Day 21 & Day 22
Again – nothing broke and we are sailing beautifully along. We have only one more night before we arrive.
We check-in regularly to the Pacific Puddlejump SSB radio net every evening. It is customary to report your position, course, speed and wind speed and direction. The net controllers keep record so that in the event something happens there is some inkling of where you might be. (I am Net Controller on Tuesday nights... I don't do it more often because someone has to steer while the SSB is on – some whacky ferrite problem!) It is also nice to hear other voices and learn the progress (or sometimes not!) of the individual boats as they traverse the longest ocean crossing... together, but so alone and so far apart. We were within VHF radio communications with another sailboat over 2 weeks ago for about 15 hours. Then we passed them until finally we were out of range. Since then, we have seen no other boats at sea and we have heard no other boats on the VHF radio.
Jim and I are reading Herman Melville's TYPEE, a sailor's account of the Marquesas in 1842 and his haphazard escape from a whaling ship's tyrannical captain into the welcoming arms of a lip-smacking cannibalistic tribe, thus 'Typee' or "gourmandizers of human flesh". What thrills me most about Melville's descriptions are the crossing on the Pacific Ocean almost 175 years ago – very similar to our experience.
"The sky presented a clear expanse of the most delicate blue, except along the skirts of the horizon, where you might see a thin drapery of pale clouds which never varied their form or colour. The long, measured, dirge-like well of the Pacific came rolling along, with its surface broken by little tiny waves, sparkling in the sunshine. Every now and then a shoal of flying fish, scared from the water under the bows, would leap into the air, and fall the next moment like a shower of silver into the sea."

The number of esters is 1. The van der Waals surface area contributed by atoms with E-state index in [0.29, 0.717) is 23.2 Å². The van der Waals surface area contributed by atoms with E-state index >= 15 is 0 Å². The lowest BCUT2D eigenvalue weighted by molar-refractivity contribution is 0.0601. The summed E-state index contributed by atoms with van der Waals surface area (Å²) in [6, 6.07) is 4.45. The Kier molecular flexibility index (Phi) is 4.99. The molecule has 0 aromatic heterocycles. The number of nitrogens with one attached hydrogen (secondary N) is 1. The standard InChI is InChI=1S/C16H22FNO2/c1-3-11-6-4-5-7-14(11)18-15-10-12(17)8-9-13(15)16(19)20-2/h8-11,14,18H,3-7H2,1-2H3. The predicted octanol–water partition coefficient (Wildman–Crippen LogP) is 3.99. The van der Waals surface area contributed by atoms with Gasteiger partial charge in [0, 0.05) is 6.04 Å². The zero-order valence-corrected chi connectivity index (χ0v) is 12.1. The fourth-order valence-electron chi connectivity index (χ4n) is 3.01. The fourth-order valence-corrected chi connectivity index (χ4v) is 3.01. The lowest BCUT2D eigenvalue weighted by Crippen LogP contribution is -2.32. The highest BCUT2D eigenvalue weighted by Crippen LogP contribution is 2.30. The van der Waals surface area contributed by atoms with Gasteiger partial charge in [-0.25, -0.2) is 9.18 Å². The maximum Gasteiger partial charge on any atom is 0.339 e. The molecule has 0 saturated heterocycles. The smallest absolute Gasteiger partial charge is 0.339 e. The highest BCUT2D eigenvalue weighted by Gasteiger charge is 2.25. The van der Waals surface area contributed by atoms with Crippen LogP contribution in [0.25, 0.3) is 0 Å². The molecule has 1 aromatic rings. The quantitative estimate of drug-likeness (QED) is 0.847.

Other than the flying fish and the Skipjack Tuna we almost caught a day or so ago, we have seen no other sea life – maybe a small bird, too far away to identify. No whales, no dolphins, no sea turtles – and thankfully, no more boobies.
We will have to slow the boat down later this evening, as we plan to anchor down in the morning light of the 23rd day in Hiva Oa. We have a bottle of champagne chilled in the ice box and prime rib thawing so we can plop it on the grill for our celebration dinner. Some mashed potatoes and the last of the refrigerated carrots along with a handful of dried cranberries will make nice accompaniments. Carolyne has dibs on the remaining lemons; she wants to make a fruity "Land Ho!" dessert. We are so excited!!
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